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Washington, DC — (RT) The US Air Force seems to be unsure how to react to the SpaceX CEO’s marijuana smoking, and whether to review the security clearance of Elon Musk, whose company provides satellite launch services to the US government.

Following Musk’s pot-smoking performance during a live podcast show with comedian Joe Rogan, reports have emerged that the Air Force was conducting an investigation into the SpaceX CEO’s behavior. Despite the rumors, a formal probe has not yet been launched, an Air Force spokesperson told the Verge.

“It’s inaccurate that there is an investigation. We’ll need time to determine the facts and the appropriate process to handle the situation,” the spokesman said.

As a government contractor for the United States Air Force and NASA, SpaceX is subject to the Drug-Free Workplace Act, which requires firms in receipt of federal money to maintain a drug-free policy.

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Back in April 2016, Musk's company was awarded its first national security launch – an $83-million contract with the Air Force to launch a GPS III satellite. In 2017, SpaceX won a similar $96-million contract, and more recently in March 2018 was given an additional $290-million contract to launch three more satellites. In addition to the Air Force, the aerospace manufacturer also has contracts with NASA’s commercial cargo and crew programs.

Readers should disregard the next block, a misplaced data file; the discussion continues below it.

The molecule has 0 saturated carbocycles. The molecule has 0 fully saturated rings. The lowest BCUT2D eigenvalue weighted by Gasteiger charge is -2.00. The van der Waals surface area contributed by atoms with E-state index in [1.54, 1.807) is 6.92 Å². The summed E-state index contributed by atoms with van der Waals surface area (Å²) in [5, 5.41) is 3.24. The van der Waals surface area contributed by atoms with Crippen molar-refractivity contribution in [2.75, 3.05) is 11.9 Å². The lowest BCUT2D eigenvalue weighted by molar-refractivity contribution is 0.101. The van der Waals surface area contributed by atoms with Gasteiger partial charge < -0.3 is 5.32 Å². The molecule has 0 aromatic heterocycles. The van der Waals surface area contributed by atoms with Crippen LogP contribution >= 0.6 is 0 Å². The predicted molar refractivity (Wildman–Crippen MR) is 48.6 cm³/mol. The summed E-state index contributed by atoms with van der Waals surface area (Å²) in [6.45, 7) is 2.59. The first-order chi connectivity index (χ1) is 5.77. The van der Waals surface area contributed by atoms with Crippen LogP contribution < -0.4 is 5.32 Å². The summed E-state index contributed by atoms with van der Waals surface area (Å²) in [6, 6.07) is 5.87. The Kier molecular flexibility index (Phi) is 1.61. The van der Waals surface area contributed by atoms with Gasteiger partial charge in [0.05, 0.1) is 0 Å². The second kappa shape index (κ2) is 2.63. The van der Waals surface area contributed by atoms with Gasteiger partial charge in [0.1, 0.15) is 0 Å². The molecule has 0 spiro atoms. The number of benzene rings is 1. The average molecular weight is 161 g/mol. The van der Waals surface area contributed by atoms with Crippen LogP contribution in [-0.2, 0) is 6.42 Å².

While Musk himself claimed that he “almost never” smokes weed, because it decreases his “productivity,” the public exposure of the 47-year old with a joint in his hand seems to have contributed to Tesla Motors’ massive plunge on Friday.

“You probably can’t [smoke marijuana] because of stockholders, right?” Rogan wondered, as he lit the joint. “I mean, it’s legal right?” Musk said, as he took a puff.

Shareholders, however, didn’t seem to have appreciated the joke, especially after two of the company’s top executives simultaneously departed the next day. The company’s stock fell some 6.3 percent to $263.24 on Friday, the lowest close in five months, triggered by the news that Chief Accounting Officer Dave Morton had submitted his letter of resignation just a month after starting with the firm.

“The level of public attention placed on the company, as well as the pace within the company,” forced the accountant to leave, Morton said in a filing with the Securities and Exchange Commission, emphasizing that he has “no disagreements with Tesla’s leadership or its financial reporting.”

Apart from Morton, the company also lost its HR chief, Gabrielle Toledano, who will be extending her leave of absence. Musk said that the head of human resources planned to spend more time with her family and has taken the decision “for personal reasons.”